A colleague went to collect The Trophy Wife from her dressing room.  She wasn’t there.  She was, in fact, in the nearby ladies loo where she was warming her hands under a groaning hand dryer in preparation for her entrance.

“Ow!  Fuck!” shouted my colleague on grasping the Trophy Wife’s hands so that she could lead her to the stage.  “You’re on Fire!”

The Trophy Wife was, it appeared, feeling particularly affected by the arctic rigours of an early-Summer’s evening in London.  Her hands had frozen up and weren’t going to be able to deliver.  The Rachmaninov. 

The Relatively Starry Conductor met her at the side of the stage, gave her a considerable but generous hug and said,

“Let’s do it.  Let’s do a Great Grieg.”  And whisked her on stage to reasonably rapturous applause.

I had somehow missed the fact, somewhere along the way, that the Orchestra had forced her to take on a piece of repertoire for this great unveiling that she didn’t even know and that she’d spent the last few months learning and memorising from scratch.   The Bastards.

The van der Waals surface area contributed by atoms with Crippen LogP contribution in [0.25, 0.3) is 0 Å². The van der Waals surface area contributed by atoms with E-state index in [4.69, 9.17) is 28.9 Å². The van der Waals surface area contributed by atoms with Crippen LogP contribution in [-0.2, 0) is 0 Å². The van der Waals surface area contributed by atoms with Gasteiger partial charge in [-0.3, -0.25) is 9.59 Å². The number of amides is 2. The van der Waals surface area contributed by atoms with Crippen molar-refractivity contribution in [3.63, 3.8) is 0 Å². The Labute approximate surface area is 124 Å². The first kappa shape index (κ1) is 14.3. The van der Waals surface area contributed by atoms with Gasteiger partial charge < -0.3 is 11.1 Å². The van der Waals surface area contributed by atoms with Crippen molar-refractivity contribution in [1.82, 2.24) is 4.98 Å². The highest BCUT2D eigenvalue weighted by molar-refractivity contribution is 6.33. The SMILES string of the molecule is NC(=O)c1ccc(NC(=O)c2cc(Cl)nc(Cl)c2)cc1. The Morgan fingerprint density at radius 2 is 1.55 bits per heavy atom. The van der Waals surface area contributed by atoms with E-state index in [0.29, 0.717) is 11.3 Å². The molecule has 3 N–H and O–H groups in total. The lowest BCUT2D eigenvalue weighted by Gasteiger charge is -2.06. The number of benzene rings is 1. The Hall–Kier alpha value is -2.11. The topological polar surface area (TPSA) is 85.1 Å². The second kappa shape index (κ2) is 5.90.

It went OK.  Just OK.  The muscle power required to fill that hall, backed by that band, in a piece of music that needed, indeed, muscle, eluded a young woman of 21.  But everyone ovated politely and went downstairs for Beef and Crème Brulee.  And lashings of red wine and whiskey.  This crowd knew how to drink.  Essex and the Far East had found common ground.

I was onto my fourth glass of red, regaling another Southend-based industrialist with my wittiest of anecdotes, when The Trophy Wife made her speech.   She thanked everyone appropriately, including her Husband, who she referred to as “my friend, mentor and sponsor”.  Words to the effect of “love” or “husband” were notable by their absence.   She shook his crestfallen hand and sat back down again as quick as she possibly could.

We heard that she’d made her escape a few months later, bundled onto a London-bound train by a Korean Cellist, with the Inventor in crotchety and be-sodden pursuit down the deserted, autumnal Basildon Platform. 

Poor sod.